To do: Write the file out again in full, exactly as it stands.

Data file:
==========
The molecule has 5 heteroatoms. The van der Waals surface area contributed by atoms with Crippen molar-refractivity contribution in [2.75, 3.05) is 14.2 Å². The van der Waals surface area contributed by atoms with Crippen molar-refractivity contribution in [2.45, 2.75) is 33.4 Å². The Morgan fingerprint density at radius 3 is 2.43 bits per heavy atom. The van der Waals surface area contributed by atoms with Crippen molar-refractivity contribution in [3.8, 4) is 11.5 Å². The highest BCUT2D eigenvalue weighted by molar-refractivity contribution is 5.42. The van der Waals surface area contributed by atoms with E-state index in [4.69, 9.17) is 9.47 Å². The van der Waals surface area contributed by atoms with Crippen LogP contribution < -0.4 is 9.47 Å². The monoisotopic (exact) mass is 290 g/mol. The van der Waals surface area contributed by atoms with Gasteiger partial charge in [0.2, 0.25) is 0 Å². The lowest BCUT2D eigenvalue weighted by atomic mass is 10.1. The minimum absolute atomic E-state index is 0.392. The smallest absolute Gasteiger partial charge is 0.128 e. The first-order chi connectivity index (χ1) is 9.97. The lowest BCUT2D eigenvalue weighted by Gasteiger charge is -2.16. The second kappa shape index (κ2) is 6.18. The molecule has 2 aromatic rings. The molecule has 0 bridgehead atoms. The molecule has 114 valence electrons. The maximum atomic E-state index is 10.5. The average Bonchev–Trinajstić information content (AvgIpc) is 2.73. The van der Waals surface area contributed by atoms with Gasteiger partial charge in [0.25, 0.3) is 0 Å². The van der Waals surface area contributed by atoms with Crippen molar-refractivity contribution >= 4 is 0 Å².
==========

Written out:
The molecule has 5 heteroatoms. The van der Waals surface area contributed by atoms with Crippen molar-refractivity contribution in [2.75, 3.05) is 14.2 Å². The van der Waals surface area contributed by atoms with Crippen molar-refractivity contribution in [2.45, 2.75) is 33.4 Å². The Morgan fingerprint density at radius 3 is 2.43 bits per heavy atom. The van der Waals surface area contributed by atoms with Crippen molar-refractivity contribution in [3.8, 4) is 11.5 Å². The highest BCUT2D eigenvalue weighted by molar-refractivity contribution is 5.42. The van der Waals surface area contributed by atoms with E-state index in [4.69, 9.17) is 9.47 Å². The van der Waals surface area contributed by atoms with Crippen LogP contribution < -0.4 is 9.47 Å². The monoisotopic (exact) mass is 290 g/mol. The van der Waals surface area contributed by atoms with Gasteiger partial charge in [0.2, 0.25) is 0 Å². The lowest BCUT2D eigenvalue weighted by atomic mass is 10.1. The minimum absolute atomic E-state index is 0.392. The smallest absolute Gasteiger partial charge is 0.128 e. The first-order chi connectivity index (χ1) is 9.97. The lowest BCUT2D eigenvalue weighted by Gasteiger charge is -2.16. The second kappa shape index (κ2) is 6.18. The molecule has 2 aromatic rings. The molecule has 0 bridgehead atoms. The molecule has 114 valence electrons. The maximum atomic E-state index is 10.5. The average Bonchev–Trinajstić information content (AvgIpc) is 2.73. The van der Waals surface area contributed by atoms with Gasteiger partial charge in [0.25, 0.3) is 0 Å². The van der Waals surface area contributed by atoms with Crippen molar-refractivity contribution >= 4 is 0 Å².